School of Education


Doctor of Philosophy


Meredith Park


Higher Education, Self-efficacy, Adjunct Faculty, Part-time Faculty, Regional University


Education | Higher Education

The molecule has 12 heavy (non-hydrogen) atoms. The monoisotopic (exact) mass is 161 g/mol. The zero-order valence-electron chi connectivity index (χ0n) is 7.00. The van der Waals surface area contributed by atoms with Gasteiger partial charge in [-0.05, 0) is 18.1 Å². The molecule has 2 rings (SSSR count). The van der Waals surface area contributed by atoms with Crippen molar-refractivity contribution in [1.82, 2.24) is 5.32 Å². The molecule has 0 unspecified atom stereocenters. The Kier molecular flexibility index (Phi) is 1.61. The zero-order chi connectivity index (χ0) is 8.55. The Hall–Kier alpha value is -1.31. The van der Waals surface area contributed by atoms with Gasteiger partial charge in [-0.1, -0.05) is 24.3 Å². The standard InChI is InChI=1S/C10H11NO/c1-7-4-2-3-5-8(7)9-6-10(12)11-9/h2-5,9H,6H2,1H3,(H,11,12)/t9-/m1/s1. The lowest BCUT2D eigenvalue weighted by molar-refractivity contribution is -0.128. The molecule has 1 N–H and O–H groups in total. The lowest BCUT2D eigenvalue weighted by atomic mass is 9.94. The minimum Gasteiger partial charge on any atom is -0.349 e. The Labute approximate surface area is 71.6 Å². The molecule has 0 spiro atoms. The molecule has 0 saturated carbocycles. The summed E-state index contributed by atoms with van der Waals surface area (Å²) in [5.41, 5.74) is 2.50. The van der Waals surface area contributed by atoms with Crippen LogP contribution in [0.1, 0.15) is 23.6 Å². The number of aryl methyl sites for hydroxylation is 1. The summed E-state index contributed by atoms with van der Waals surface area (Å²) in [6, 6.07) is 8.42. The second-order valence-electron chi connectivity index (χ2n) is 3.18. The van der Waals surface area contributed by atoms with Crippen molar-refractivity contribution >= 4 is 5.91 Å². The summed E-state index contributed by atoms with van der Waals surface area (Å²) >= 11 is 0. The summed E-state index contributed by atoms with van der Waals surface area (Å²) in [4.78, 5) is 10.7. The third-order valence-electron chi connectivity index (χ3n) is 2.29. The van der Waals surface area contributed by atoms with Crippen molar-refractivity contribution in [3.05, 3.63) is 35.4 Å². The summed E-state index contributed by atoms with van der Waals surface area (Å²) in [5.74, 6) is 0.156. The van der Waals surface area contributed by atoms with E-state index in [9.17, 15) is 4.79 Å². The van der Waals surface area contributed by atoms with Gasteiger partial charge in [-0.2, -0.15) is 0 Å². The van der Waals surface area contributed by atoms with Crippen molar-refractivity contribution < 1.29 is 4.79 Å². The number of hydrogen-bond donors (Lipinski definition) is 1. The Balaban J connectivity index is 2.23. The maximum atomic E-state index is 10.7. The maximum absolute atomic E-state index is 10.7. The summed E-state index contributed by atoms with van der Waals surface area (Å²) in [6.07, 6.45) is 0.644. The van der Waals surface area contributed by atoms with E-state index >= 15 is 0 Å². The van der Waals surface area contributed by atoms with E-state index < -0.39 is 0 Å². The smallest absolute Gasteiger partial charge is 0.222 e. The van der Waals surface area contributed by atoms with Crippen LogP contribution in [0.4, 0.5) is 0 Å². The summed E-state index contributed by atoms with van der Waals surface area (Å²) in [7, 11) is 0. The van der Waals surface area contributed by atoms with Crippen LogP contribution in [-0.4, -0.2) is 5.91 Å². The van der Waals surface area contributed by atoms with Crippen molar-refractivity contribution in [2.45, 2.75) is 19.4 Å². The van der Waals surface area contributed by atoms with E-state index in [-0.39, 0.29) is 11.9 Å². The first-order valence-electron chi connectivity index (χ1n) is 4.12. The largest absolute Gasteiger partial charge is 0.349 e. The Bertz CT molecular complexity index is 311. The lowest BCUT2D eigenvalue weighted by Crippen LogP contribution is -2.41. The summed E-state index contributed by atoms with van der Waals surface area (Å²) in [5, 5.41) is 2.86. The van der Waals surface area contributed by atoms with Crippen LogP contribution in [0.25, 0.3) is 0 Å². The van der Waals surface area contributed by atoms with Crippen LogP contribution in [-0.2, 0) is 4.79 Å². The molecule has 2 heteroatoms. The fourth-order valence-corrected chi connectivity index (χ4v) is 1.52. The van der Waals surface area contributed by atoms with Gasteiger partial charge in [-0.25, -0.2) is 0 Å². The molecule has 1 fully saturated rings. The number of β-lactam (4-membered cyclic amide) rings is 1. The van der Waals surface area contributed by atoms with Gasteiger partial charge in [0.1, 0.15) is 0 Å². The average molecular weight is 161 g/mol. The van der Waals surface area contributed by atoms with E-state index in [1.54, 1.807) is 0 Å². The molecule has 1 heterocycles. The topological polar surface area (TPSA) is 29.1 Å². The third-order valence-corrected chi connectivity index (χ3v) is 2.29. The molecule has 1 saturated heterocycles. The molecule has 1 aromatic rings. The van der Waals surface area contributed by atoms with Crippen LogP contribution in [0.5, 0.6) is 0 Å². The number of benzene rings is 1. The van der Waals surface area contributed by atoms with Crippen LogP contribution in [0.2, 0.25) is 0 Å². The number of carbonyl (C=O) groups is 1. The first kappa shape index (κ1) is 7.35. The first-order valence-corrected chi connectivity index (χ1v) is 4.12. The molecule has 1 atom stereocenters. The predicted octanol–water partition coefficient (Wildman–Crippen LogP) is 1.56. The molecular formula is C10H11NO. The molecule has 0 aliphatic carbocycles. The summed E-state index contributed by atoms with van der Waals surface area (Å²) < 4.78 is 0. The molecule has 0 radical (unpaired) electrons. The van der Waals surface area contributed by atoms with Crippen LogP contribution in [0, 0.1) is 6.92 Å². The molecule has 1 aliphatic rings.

The purpose of this qualitative case study was to understand the self-efficacy of adjunct faculty at Colonial State University (CSU; a pseudonym). The theories guiding this study were Bandura’s theory of self-efficacy and Maslow’s human motivation theory since motivation-impacting self-efficacy was described as a dynamic that has definitive antecedents, but confidence in one’s abilities and skills can change as a result of personal achievements, individual experiences, outside influences, and purpose. This qualitative research was conducted to improve understanding about the self-efficacy of regional university adjunct faculty. There was a plethora of research available about adjunct faculty but none of that research focused specifically on adjunct faculty at regional universities. Regional universities are unique in that they have an exclusive culture and academic structure. The participants were adjunct faculty of varying genders and lengths of CSU service who teach no more than nine hours per regular semester and/or no more than six hours per summer semester at one or more of the CSU campuses. Data collection methods included individual interviews, focus groups, and participants’ letters. Fifteen themes emerged during the data analysis process. The five predominant themes were (a) need, (b) confident, (c) positive, (d) experience, and (e) personality. The results of this study showed that certain events, personal characteristics, and level of support from peers have an impact on self-efficacy. These findings were in alignment with existing literature. Current literature maintains that adjunct faculty have generally low self-esteem but that was not the case in this current study. The present study found that regional university adjunct faculty were confident in their skills and abilities.